Learning outcomes

The learning outcomes of this chapter are:

1. Apply value iteration to solve small-scale MDP problems manually and program value iteration algorithms to solve medium-scale MDP problems automatically.
2. Construct a policy from a value function.
3. Discuss the strengths and weaknesses of value iteration.

## Value-based methods

Techniques for solving MDPs (and POMDPs) can be separated into three categories:

1. Value-based techniques aim to learn the value of states (or learn an estimate for value of states) and actions: that is, they learn value functions or Q functions. We then use policy extraction to get a policy for deciding actions.
2. Policy-based techniques learn a policy directly, which completely by-passes learning values of states or actions all together. This is important if for example, the state space or the action space are massive or infinite. If the action space is infinite, then using policy extraction as defined in Part I is not possible because we must iterate over all actions to find the optimal one. If we learn the policy directly, we do not need this.
3. Hybrid techniques that combine value- and policy-based techniques.

We investigate some of the foundational techniques for value-based reinforcement learning, and follow up with policy-based and hybrid techniques later in the notes.

## Overview

Value Iteration is a dynamic-programming method for finding the optimal value function $V^*$ by solving the
Bellman equations iteratively. It uses the concept of dynamic programming to maintain a value function $V$ that approximates the optimal value function $V^*$, iteratively improving $V$ until it converges to $V^*$ (or close to it).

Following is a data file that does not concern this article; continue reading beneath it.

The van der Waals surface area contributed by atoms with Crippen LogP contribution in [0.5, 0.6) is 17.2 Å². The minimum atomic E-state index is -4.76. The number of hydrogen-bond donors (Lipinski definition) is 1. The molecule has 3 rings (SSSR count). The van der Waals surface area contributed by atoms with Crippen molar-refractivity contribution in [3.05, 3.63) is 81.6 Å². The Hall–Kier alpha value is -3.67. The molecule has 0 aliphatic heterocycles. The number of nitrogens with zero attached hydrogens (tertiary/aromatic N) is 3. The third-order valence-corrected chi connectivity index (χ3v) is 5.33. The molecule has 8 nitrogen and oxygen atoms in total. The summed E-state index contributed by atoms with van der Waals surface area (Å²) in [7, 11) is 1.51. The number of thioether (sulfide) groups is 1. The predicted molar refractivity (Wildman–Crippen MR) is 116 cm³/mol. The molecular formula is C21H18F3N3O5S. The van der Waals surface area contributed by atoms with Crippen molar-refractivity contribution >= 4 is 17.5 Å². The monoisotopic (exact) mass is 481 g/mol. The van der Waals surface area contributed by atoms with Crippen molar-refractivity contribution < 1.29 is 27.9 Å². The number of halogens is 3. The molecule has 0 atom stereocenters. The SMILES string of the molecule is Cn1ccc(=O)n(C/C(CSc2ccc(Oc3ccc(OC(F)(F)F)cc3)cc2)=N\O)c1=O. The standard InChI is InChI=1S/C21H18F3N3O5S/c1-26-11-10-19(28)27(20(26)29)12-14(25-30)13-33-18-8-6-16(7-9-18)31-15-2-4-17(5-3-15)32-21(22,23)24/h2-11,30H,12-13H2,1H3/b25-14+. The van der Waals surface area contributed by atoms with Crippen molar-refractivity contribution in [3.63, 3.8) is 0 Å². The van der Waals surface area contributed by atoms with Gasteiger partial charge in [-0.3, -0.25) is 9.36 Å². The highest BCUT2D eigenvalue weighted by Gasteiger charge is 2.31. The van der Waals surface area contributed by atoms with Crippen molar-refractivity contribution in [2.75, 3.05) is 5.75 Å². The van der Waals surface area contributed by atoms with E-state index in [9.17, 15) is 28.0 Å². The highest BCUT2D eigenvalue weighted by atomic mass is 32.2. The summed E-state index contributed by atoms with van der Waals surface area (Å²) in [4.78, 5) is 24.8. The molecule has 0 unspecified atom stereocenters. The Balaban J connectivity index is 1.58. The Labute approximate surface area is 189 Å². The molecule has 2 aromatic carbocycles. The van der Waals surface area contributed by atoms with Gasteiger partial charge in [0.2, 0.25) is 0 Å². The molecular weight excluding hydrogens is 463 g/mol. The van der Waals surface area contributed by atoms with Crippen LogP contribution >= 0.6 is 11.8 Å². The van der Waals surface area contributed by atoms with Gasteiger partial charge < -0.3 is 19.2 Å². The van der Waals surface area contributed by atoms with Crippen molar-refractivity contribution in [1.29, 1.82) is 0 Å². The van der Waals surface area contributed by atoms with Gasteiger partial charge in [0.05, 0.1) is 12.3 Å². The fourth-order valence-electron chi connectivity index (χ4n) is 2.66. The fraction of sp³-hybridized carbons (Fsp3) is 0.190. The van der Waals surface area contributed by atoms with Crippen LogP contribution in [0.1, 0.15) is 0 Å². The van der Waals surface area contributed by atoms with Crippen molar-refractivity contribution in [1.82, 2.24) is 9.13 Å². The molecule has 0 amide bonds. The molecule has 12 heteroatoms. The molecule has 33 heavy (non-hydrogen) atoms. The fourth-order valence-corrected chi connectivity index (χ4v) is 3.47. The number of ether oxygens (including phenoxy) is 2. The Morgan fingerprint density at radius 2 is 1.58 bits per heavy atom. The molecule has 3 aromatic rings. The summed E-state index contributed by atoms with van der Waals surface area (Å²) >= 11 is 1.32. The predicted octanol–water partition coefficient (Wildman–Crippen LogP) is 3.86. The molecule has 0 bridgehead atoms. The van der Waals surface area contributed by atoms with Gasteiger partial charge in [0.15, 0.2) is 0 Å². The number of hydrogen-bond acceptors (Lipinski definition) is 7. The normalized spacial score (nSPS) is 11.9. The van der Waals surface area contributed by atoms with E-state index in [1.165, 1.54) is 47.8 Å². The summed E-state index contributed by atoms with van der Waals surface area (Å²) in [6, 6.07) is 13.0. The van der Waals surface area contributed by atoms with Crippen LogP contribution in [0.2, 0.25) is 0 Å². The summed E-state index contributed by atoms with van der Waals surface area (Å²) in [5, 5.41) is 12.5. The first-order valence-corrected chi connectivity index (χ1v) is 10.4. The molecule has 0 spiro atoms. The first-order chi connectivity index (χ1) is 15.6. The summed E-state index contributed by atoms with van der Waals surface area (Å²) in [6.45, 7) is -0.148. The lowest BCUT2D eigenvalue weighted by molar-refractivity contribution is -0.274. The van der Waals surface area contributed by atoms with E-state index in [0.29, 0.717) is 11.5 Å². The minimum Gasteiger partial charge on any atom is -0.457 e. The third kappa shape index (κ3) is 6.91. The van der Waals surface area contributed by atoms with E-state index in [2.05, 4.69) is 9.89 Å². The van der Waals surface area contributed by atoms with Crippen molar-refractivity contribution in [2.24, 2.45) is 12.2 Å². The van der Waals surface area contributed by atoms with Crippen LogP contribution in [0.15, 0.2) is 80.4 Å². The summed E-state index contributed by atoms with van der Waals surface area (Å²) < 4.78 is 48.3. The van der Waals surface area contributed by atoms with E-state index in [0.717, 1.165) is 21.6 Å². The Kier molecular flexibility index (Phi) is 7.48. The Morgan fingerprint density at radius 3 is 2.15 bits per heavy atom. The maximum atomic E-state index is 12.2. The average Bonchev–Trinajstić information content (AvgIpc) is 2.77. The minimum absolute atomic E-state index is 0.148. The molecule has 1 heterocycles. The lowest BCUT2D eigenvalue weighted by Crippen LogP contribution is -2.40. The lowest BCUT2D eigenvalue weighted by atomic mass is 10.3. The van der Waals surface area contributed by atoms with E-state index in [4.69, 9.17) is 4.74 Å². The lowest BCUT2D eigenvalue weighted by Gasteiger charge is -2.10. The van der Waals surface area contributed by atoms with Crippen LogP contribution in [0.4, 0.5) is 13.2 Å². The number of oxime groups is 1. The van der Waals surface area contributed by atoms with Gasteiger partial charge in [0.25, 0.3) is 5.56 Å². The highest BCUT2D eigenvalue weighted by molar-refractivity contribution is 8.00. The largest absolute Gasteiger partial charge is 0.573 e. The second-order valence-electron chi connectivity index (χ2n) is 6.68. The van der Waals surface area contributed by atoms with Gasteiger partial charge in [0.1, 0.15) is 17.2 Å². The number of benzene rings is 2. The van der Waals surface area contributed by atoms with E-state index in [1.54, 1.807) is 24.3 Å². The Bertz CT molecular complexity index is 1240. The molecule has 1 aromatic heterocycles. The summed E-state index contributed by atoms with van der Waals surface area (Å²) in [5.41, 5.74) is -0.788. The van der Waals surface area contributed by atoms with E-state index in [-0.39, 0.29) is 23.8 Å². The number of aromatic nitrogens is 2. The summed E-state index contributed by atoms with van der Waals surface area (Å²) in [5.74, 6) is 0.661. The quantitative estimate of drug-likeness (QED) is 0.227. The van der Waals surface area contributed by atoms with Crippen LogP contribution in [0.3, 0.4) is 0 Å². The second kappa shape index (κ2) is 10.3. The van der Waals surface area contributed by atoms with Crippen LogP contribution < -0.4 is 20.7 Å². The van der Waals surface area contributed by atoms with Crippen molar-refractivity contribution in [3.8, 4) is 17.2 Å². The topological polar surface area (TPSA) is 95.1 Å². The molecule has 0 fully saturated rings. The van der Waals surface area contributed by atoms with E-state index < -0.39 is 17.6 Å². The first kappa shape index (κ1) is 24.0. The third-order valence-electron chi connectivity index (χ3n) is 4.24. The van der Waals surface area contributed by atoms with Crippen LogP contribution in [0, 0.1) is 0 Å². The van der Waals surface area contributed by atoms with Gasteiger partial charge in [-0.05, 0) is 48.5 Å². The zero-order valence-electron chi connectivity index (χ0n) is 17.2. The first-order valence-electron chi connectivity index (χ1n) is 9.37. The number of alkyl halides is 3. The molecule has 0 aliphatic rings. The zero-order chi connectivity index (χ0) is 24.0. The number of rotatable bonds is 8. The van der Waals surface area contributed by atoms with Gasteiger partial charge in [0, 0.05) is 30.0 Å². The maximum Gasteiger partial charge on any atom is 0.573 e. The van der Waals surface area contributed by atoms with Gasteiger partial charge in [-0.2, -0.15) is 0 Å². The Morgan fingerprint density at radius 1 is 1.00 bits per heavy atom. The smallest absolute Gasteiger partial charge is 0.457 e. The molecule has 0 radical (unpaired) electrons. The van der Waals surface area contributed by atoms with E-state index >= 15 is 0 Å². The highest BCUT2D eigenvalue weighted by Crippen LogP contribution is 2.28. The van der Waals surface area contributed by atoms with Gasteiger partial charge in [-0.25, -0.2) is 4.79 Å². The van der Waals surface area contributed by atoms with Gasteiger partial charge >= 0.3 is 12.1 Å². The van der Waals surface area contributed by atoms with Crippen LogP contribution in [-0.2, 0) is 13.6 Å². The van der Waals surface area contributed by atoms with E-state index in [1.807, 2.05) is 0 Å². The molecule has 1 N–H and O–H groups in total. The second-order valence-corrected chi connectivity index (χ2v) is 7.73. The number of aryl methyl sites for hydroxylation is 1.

## Algorithm

Once we understand the Bellman equation, the value iteration algorithm is straightforward: we just repeatedly calculate $V$ using the Bellman equation until we converge to the solution or we execute a pre-determined number of iterations.

Algorithm 1 (Value iteration)

$\begin{array}{l} \textbf{Input:}\ \text{MDP}\ M = \langle S, s_0, A, P_a(s' \mid s), r(s,a,s')\rangle\\ \textbf{Output:}\ \text{Value function}\ V\\[2mm] \text{Set}\ V\ \text{to arbitrary value function; e.g., }\ V(s) = 0\ \text{for all}\ s\\[2mm] \textbf{repeat}\ \\ \quad\quad \Delta \leftarrow 0 \\ \quad\quad \textbf{for each}\ s \in S \\ \quad\quad\quad\quad \underbrace{V'(s) \leftarrow \max_{a \in A(s)} \sum_{s' \in S} P_a(s' \mid s)\ [r(s,a,s') + \gamma\ V(s') ]}_{\text{Bellman equation}} \\ \quad\quad\quad\quad \Delta \leftarrow \max(\Delta, |V'(s) - V(s)|) \\ \quad\quad V \leftarrow V' \\ \textbf{until}\ \Delta \leq \theta \end{array}$

As we can see, this is just applying the Bellman equation iteratively until either the value function $V$ doesn’t change anymore, or until it changes in by a very small amount ($\theta$).

We could also write the algorithm using the idea of Q-values, which is closer to a code-based implementation. For this, the loop is:

$\begin{array}{l} \quad\quad \Delta \leftarrow 0 \\ \quad\quad \textbf{for each}\ s \in S \\ \quad\quad\quad\quad \textbf{for each}\ a \in A(s) \\ \quad\quad\quad\quad\quad\quad Q(s,a) \leftarrow \sum_{s' \in S} P_a(s' \mid s)\ [r(s,a,s') + \gamma\ V(s') ] \\ \quad\quad\quad\quad \Delta \leftarrow \max(\Delta, |\max_{a \in A(s)} Q(s,a) - V(s)|) \\ \quad\quad\quad\quad V(s) \leftarrow \max_{a \in A(s)} Q(s,a) \end{array}$

Value iteration converges to the optimal policy as iterations continue: $V \mapsto V^*$ as $i \mapsto \infty$, where $i$ is the number of iterations. So, given an infinite amount of iterations, it will be optimal.

Value iteration converges to the optimal value function $V^*$ asymptotically, but in practice, the algorithm terminates when the residual $\Delta$ reaches some pre-determined threshold $\theta$ – that is, when the largest change in the values between iterations is “small enough”.